Respecting Women in the Congregation
FOR Christians the Bible establishes a theocratic chain of headship, with Christ in subjection to God, the man in subjection to Christ, and the woman in subjection to her husband. (1 Corinthians 11:3) However, this subjection does not imply dictatorship. Headship in the family is never established by violence, whether physical, psychological, or verbal. Furthermore, Christian headship is relative and does not mean that a husband can be a despot who considers himself infallible.* Knowing how and when to say “I’m sorry, you were right” could help many marriages to be mutually refreshing and long-lasting. Yet, how easily those expressions of humility can choke in the throat!—Colossians 3:12-14, 18.
In their marriage counsel, the Christian apostles Paul and Peter constantly bring us back to Christ’s example. Respect is earned by reason of a husband’s refreshing example as he imitates the model that Christ set, since “a husband is head of his wife as the Christ also is head of the congregation, he being a savior of this body.”—Ephesians 5:23.
Peter’s counsel to husbands is explicit: “You husbands, continue dwelling in like manner with [your wives] according to knowledge.” (1 Peter 3:7) A modern Spanish translation paraphrases these thoughts, saying: “Regarding husbands: show tact in your shared life, showing consideration for the wife.” These expressions imply many factors, including sensitivity in the marital relationship. A husband should not view his wife as just a vehicle for sexual satisfaction. One wife who had suffered from child abuse wrote: “I only wish you could say more about the support a husband can give to a wife who has had this experience. What most of us wives need to know is that we’re truly loved and cared for, not that we’re there just to satisfy some physical desires or as a housekeeper, with no emotional attachment.”* Marriage was instituted by God so that husbands and wives could be companions and helpmates for each other. It is a matter of teamwork and mutual esteem.—Genesis 2:18; Proverbs 31:28, 29.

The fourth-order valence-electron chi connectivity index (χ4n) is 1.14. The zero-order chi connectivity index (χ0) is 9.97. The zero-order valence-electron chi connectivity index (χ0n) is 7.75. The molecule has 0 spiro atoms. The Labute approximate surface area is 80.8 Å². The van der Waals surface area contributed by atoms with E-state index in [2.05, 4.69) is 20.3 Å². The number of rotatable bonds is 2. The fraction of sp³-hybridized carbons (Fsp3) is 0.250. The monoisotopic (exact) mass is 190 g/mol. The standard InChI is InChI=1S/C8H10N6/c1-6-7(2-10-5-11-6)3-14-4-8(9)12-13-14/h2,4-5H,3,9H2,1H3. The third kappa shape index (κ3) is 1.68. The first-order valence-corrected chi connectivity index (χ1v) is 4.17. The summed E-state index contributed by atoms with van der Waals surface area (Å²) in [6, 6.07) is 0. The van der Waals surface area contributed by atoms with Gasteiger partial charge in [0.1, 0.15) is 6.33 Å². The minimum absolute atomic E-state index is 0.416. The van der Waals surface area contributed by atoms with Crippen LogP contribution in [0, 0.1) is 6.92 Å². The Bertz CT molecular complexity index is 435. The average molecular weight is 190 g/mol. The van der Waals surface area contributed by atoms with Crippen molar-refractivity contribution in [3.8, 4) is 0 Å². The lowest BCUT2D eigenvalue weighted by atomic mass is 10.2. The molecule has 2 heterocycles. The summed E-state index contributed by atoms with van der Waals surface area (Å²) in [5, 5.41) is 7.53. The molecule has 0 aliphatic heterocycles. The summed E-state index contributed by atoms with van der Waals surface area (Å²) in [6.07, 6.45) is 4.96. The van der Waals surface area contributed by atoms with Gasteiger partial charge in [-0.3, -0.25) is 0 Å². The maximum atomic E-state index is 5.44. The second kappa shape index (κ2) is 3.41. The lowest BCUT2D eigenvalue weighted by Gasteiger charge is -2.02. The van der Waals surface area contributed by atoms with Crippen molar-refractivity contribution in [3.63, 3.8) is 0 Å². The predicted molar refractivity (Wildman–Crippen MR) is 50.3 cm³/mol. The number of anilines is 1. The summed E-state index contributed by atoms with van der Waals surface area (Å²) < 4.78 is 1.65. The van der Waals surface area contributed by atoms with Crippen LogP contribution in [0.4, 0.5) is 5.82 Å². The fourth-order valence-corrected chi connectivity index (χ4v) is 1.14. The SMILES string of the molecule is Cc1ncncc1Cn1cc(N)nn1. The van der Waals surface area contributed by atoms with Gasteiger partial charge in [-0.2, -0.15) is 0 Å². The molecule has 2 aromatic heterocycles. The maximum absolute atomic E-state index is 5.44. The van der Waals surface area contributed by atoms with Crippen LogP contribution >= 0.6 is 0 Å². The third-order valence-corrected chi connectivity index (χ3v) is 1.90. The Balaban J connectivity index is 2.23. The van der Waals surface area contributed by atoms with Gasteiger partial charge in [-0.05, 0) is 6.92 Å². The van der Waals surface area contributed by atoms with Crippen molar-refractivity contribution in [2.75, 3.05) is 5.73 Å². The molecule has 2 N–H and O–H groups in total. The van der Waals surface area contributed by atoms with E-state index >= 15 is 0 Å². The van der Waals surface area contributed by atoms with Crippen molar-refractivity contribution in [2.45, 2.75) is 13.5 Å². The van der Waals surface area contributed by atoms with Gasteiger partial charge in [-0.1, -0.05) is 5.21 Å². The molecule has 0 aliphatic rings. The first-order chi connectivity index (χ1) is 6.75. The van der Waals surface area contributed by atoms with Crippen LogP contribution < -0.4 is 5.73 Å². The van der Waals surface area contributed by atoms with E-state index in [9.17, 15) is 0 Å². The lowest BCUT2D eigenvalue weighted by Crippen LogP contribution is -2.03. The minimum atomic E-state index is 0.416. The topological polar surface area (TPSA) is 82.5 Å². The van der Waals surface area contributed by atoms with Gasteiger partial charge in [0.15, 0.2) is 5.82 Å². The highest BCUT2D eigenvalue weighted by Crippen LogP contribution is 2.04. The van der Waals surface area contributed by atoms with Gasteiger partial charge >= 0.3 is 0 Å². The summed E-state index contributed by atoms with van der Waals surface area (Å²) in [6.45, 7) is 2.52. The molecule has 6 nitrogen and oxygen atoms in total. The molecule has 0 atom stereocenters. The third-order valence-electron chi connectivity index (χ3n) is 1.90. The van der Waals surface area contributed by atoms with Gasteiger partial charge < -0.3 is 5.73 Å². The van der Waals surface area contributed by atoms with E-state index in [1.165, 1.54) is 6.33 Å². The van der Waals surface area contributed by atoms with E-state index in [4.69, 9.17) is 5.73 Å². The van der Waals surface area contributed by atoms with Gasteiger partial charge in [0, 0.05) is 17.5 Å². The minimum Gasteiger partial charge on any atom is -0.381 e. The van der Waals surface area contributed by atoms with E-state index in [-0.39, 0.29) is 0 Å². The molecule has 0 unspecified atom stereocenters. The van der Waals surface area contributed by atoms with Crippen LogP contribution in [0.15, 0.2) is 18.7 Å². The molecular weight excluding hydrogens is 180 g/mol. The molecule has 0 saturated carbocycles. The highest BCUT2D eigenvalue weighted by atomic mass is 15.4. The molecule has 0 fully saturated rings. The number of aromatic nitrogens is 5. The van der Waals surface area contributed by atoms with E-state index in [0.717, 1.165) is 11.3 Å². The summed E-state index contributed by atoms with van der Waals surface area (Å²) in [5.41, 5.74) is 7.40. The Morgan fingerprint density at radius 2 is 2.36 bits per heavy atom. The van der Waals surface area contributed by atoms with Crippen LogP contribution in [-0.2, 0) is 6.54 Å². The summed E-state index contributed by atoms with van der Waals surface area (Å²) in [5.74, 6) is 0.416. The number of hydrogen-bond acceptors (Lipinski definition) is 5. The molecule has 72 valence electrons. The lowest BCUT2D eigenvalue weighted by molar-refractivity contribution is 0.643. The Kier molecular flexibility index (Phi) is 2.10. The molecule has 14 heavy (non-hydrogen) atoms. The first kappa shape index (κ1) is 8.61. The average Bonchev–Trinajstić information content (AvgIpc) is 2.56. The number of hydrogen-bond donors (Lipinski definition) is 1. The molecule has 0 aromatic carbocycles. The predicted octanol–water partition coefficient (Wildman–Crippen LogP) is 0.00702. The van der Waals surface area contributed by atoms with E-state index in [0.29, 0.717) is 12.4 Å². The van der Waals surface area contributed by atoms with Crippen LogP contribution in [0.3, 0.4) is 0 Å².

How a “Weaker Vessel”?
Peter also counsels husbands to assign honor to their wives “as to a weaker vessel, the feminine one.” (1 Peter 3:7) What could Peter have meant by saying that the woman is “a weaker vessel”? Certainly, on an average, the woman is physically weaker than the man. The difference of skeletal and muscular structure accounts for that. But if we speak of inner moral strength, then the woman is by no means weaker than the man. Women have for years endured situations that perhaps most men would not tolerate even briefly—including abuse by a violent or alcoholic spouse. And think what a woman endures in order to bear a child, including the hours of labor during birth! Any sensitive husband who has witnessed the miracle of birth must come away with increased respect for his wife and her inner strength.
On this matter of inner moral strength, Hannah Levy-Haas, a Jewish inmate of the Ravensbrück Nazi concentration camp wrote in her diary in 1944: “One thing here upsets me terribly, and that is to see that the men are far weaker and far less able to stand up to hardship than the women—physically and often morally as well. Unable to control themselves, they display such a lack of moral fibre that one cannot but be sorry for them.”—Mothers in the Fatherland, by Claudia Koonz.